Letter: Testing opt-out movement grows
Great news: The Colorado State Board of Education voted last month to not penalize our schools and school districts whose standardized test-taking participation rates drop below the state’s preferred 95 percent threshold. Now there is nothing holding parents and students back from opting out of these ridiculous tests. Despite the coercion and hype, there is no way the districts can force your child to take these tests. They cannot disobey a parent’s request to opt out.
Remember, you are the parent and you know what’s best for your child. My daughter, an A-plus student, will not be taking the standardized PARCC test this month. The opt-out movement is growing by leaps and bounds. If you truly care about your children and their education, you should opt them out. Go to http://www.thecbe.org/ and click on “Opt Out” link to find a letter to give to your school principal this week.
Opting out of the tests sends an important message of support for our teachers, who are miserable (and powerless) under the weight of the oppressive teach-to-the-test state and district mandates. Opting out will send a clear message to the Aspen and Roaring Fork school administrators and school boards that you don’t want your child’s precious learning time and your hard-earned tax dollars wasted anymore.
The new PARCC test is simply a terribly conceived testing device. You owe it to your child to look at the sample questions at http://practice.parcc.testnav.com/# (click on the “Test Preparation” link). Then, you decide if these test questions have any relation whatsoever to your child’s academic aptitude. The literacy tests are poorly worded and have ambiguous, multiple choice answers concerning theme, setting and main idea. Story selections are placed on one side of the screen and children have to scroll up and down the story to read the passage and attempt to locate the answers in the text.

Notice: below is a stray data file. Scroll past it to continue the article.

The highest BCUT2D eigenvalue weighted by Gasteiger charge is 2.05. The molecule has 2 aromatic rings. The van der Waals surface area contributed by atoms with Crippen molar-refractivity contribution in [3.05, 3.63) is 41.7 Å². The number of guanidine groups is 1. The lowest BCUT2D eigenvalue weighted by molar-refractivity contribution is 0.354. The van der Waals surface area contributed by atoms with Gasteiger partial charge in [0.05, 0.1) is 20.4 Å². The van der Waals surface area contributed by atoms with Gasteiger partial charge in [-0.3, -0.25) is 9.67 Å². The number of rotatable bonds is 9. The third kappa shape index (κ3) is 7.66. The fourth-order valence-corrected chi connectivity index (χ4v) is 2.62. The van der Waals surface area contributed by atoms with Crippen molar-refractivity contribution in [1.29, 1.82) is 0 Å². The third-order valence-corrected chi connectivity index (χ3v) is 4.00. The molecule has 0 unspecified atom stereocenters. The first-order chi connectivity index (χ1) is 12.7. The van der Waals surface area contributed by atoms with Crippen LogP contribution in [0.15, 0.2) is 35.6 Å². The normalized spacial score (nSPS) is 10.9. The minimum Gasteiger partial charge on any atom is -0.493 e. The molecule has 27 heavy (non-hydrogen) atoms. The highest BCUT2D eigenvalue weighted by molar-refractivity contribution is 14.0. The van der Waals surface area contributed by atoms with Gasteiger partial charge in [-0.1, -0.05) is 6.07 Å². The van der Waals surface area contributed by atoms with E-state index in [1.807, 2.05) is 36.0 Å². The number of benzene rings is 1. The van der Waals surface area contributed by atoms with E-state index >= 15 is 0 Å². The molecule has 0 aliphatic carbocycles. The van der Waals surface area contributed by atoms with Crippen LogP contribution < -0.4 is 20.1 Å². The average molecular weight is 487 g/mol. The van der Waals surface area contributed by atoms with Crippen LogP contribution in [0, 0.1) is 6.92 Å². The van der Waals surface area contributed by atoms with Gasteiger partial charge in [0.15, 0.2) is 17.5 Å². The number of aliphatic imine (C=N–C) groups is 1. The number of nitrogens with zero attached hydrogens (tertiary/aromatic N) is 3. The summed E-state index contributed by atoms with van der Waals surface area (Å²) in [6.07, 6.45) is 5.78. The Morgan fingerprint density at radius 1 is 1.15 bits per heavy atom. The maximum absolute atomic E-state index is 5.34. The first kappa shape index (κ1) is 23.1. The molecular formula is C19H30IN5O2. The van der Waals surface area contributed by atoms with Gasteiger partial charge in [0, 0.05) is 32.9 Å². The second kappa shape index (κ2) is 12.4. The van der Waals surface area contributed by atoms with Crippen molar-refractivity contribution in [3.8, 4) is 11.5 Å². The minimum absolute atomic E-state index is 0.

The math questions are equally awful.
The third- to fifth-grade questions are answered via unnecessarily complicated, frustrating, three-part drop-down menus that small children have to navigate to answer basic arithmetic questions.
One sample problem asks children to mind-numbingly click on 48 individual grid boxes to solve an equation. There are nonintuitive sidebars of symbols and children are asked to solve the problem both numerically and by writing sentences to tell how they arrived at the answer. This writing portion isn’t even developmentally appropriate for younger children. The sixth- to eighth-grade sample questions are just as terrible.
These tests do not measure your child’s academic ability; their only result is to reduce your child to a cold, hard test-score number. The tests are given in March, and scores aren’t sent to parents and teachers until September, long after a child has exited the teacher’s classroom. The scorecards don’t give parents, students or teachers any helpful, actionable information such as, “this child is deficient in two-digit multiplication and subtraction of fractions.” When children see themselves reduced to a test score, it is demoralizing. Many local Aspen and Roaring Fork school district parents have told me about their children being crushed by scores that are not in any way a reflection of the whole child, their intellect, their curiosity or their aspirations.
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